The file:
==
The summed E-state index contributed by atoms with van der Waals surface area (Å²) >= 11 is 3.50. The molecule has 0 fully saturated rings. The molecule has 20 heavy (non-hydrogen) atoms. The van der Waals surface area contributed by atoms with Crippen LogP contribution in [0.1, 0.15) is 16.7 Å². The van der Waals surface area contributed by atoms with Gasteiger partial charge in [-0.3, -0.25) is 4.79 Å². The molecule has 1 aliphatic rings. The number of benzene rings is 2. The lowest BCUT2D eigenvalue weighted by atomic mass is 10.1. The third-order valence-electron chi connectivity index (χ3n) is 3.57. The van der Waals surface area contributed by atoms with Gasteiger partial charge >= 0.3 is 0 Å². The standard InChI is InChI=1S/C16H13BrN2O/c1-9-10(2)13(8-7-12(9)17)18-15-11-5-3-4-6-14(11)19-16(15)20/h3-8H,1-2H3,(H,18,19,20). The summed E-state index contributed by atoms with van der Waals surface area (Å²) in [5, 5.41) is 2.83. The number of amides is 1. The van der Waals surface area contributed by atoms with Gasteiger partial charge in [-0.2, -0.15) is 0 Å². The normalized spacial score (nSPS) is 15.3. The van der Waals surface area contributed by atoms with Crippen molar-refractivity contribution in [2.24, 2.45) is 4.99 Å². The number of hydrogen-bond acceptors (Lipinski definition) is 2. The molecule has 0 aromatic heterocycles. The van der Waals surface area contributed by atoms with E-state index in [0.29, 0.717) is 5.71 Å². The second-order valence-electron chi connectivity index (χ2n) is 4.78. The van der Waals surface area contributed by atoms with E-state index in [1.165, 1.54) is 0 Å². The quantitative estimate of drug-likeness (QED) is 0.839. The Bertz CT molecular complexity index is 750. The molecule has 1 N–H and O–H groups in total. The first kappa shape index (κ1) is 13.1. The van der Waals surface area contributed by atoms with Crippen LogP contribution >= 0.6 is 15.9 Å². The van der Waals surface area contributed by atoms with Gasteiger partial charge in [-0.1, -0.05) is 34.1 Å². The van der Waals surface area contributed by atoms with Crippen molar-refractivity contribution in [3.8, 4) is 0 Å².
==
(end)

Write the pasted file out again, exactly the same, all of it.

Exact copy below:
The summed E-state index contributed by atoms with van der Waals surface area (Å²) >= 11 is 3.50. The molecule has 0 fully saturated rings. The molecule has 20 heavy (non-hydrogen) atoms. The van der Waals surface area contributed by atoms with Crippen LogP contribution in [0.1, 0.15) is 16.7 Å². The van der Waals surface area contributed by atoms with Gasteiger partial charge in [-0.3, -0.25) is 4.79 Å². The molecule has 1 aliphatic rings. The number of benzene rings is 2. The lowest BCUT2D eigenvalue weighted by atomic mass is 10.1. The third-order valence-electron chi connectivity index (χ3n) is 3.57. The van der Waals surface area contributed by atoms with Gasteiger partial charge >= 0.3 is 0 Å². The standard InChI is InChI=1S/C16H13BrN2O/c1-9-10(2)13(8-7-12(9)17)18-15-11-5-3-4-6-14(11)19-16(15)20/h3-8H,1-2H3,(H,18,19,20). The summed E-state index contributed by atoms with van der Waals surface area (Å²) in [5, 5.41) is 2.83. The number of amides is 1. The van der Waals surface area contributed by atoms with Gasteiger partial charge in [-0.2, -0.15) is 0 Å². The normalized spacial score (nSPS) is 15.3. The van der Waals surface area contributed by atoms with Crippen molar-refractivity contribution in [2.24, 2.45) is 4.99 Å². The number of hydrogen-bond acceptors (Lipinski definition) is 2. The molecule has 0 aromatic heterocycles. The van der Waals surface area contributed by atoms with E-state index in [0.29, 0.717) is 5.71 Å². The second-order valence-electron chi connectivity index (χ2n) is 4.78. The van der Waals surface area contributed by atoms with E-state index in [1.165, 1.54) is 0 Å². The quantitative estimate of drug-likeness (QED) is 0.839. The Bertz CT molecular complexity index is 750. The molecule has 1 N–H and O–H groups in total. The first kappa shape index (κ1) is 13.1. The van der Waals surface area contributed by atoms with Crippen LogP contribution >= 0.6 is 15.9 Å². The van der Waals surface area contributed by atoms with Gasteiger partial charge in [-0.1, -0.05) is 34.1 Å². The van der Waals surface area contributed by atoms with Crippen molar-refractivity contribution in [3.8, 4) is 0 Å².